close-icon

Photo Feature | Dengue stalks Kathmandu Valley

Pratik Rayamajhi

Pratik Rayamajhi

Photo Feature | Dengue stalks Kathmandu Valley

Cases of dengue infection have reached an alarming level in Kathmandu and other parts of the country. The first case in Kathmandu was reported in May, and the caseload has crossed well over 1,000 in little over four months. Countrywide, the infection numbers have surpassed 8,000 and there have been at least a dozen fatalities. 

Epidemiologists and public health experts say the relevant government health agencies should take immediate steps to contain the infection before the situation takes a turn for the worse.   

Hospitals and health facilities across the country have been reporting a rise in daily dengue cases. At Kathmandu’s Sukraraj Tropical and Infectious Disease Hospital, most hospital visits and admittance are concerning dengue these days. 

Dr Manisha Rawal, the hospital director, says nearly 2,800 people have tested positive for dengue since mid-July and 240 people needed to be admitted. “We are receiving 150 to 200 patients daily,” says Rawal. “Ten or so cases are serious and the patients need hospital stay.”

She says since dengue has no cure or standard treatment, it should be considered a dangerous disease. She says dengue patients present a wide range of symptoms from mild to severe. The only thing hospitals and health facilities can do for severely ill patients is administer them medicines to relieve their symptoms.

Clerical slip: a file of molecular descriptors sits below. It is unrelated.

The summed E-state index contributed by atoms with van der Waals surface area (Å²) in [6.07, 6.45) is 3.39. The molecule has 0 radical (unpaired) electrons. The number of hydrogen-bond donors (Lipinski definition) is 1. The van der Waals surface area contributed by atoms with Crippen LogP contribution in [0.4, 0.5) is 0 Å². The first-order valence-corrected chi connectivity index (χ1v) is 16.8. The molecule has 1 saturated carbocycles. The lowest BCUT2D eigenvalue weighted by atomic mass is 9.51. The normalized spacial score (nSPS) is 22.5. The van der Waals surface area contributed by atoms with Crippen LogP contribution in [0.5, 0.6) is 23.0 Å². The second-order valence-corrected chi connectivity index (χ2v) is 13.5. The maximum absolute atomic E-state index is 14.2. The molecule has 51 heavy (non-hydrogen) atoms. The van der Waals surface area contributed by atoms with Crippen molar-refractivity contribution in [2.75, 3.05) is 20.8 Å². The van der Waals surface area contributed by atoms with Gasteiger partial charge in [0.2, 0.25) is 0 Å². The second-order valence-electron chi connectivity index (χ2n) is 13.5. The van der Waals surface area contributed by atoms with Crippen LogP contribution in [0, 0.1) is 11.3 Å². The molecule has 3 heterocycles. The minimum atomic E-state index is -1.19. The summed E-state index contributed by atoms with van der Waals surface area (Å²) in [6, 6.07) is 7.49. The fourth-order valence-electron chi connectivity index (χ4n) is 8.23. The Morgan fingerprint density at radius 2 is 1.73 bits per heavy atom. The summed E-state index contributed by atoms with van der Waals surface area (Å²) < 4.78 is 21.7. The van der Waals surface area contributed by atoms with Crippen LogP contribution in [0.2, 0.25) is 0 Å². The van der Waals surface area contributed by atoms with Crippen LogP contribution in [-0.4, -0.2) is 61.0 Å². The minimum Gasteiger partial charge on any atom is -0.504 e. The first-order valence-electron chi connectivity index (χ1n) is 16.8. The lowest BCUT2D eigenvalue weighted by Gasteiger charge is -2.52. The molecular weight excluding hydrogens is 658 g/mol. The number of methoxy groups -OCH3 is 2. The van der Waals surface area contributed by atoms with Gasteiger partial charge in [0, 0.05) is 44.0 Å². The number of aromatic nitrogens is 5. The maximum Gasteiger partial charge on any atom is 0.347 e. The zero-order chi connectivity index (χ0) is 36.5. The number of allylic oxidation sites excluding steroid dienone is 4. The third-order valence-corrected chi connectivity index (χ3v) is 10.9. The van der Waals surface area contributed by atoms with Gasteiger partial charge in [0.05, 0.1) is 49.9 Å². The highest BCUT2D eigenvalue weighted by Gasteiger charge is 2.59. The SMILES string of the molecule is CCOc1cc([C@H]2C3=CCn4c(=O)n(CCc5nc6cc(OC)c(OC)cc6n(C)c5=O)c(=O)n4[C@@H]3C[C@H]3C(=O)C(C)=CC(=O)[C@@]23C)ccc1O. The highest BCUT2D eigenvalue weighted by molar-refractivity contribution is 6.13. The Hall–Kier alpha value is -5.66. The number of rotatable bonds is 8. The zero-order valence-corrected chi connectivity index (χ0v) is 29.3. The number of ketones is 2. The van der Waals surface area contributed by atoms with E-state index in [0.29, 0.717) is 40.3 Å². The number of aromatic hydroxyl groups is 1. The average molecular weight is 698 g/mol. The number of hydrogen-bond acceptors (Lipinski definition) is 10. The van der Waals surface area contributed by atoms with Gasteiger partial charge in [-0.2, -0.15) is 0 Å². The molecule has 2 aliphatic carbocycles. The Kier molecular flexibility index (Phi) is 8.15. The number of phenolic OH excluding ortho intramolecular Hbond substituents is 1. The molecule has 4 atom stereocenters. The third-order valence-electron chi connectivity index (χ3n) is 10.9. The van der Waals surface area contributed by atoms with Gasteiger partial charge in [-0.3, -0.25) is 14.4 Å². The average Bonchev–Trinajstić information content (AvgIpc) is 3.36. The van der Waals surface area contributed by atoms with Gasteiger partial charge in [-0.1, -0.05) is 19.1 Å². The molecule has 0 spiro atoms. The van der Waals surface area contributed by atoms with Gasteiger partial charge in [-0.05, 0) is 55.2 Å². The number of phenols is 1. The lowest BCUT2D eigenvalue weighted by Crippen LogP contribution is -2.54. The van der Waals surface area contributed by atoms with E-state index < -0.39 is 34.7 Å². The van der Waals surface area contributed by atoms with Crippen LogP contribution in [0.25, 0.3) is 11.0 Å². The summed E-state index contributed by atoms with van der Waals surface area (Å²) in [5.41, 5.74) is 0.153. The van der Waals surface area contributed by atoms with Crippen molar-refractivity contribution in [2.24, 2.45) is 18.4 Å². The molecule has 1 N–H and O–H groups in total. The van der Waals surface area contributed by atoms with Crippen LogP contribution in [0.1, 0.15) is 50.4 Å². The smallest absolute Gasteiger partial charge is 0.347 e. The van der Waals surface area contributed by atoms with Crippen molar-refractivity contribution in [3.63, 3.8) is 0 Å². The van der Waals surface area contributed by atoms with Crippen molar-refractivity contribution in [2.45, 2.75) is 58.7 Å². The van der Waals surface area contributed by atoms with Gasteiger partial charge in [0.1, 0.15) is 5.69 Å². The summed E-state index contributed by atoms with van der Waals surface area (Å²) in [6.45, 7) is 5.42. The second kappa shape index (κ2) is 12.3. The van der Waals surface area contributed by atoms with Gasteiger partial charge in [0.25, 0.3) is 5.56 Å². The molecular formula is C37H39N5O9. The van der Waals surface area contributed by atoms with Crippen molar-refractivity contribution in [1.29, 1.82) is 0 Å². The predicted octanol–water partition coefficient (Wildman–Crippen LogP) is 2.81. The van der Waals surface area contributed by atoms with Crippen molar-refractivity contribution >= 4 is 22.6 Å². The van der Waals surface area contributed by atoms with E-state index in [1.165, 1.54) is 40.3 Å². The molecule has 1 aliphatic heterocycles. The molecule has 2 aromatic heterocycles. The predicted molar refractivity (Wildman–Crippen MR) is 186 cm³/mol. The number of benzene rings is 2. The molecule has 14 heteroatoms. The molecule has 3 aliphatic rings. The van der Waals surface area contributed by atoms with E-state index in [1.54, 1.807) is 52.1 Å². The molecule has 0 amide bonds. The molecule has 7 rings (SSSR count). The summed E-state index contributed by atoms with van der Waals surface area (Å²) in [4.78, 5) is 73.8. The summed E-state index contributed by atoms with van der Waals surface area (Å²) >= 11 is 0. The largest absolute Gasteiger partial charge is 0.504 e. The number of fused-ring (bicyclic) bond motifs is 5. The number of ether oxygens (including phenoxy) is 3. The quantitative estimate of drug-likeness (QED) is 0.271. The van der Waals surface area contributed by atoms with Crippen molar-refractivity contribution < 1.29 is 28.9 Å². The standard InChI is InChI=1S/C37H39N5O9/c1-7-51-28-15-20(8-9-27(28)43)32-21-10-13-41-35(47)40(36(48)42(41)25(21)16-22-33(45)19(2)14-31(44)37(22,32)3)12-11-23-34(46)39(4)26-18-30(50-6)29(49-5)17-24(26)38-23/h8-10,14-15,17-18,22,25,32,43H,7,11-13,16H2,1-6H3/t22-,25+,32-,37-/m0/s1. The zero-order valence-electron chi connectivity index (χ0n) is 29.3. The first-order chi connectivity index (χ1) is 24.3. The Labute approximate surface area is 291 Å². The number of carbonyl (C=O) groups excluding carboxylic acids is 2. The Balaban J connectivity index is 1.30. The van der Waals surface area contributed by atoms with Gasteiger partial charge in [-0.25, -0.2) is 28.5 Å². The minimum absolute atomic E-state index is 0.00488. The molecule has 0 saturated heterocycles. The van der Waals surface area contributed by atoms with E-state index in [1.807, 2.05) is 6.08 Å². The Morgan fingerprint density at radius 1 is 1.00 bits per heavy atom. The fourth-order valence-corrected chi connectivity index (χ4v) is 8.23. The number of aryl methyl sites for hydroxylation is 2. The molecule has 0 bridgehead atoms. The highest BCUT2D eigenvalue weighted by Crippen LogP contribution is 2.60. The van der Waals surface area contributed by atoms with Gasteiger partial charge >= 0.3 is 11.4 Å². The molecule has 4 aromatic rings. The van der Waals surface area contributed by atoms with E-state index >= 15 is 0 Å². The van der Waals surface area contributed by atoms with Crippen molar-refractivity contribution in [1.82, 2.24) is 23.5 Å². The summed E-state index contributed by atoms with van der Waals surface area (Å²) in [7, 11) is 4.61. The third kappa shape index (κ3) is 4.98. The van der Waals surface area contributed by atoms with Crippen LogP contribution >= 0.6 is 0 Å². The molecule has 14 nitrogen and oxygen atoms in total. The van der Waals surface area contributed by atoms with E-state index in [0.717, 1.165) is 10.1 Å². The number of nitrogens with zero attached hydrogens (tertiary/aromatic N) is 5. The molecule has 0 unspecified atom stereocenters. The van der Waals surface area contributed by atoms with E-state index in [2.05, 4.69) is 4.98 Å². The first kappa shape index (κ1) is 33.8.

The first case of dengue in Nepal was reported in 2004. The infection has been reported regularly since. In 2010, over 900 dengue cases and five deaths were reported, in what was Nepal’s first dengue epidemic. Dengue was classified as an epidemic in 2016, 2017, 2018 and 2019 as well, with the disease stalking more than 60 districts. 

A disease historically endemic to the region with hot climate, dengue is now being reported in hill areas, including Kathmandu. Dr Baburam Marasini, former director at Epidemiology and Disease Control Division, told ApEx in a recent interview that climate change had contributed to the spread of the mosquito-borne diseases like malaria and dengue in the hill and mountain regions of Nepal.     

Dr Rawal suggests as dengue cases are rising, the members of public should take necessary precaution, like wearing full-sleeves, using mosquito nets and repellents at home and covering the areas containing stagnant water, where dengue-carrying mosquitoes (Aedes aegypti) are known to breed.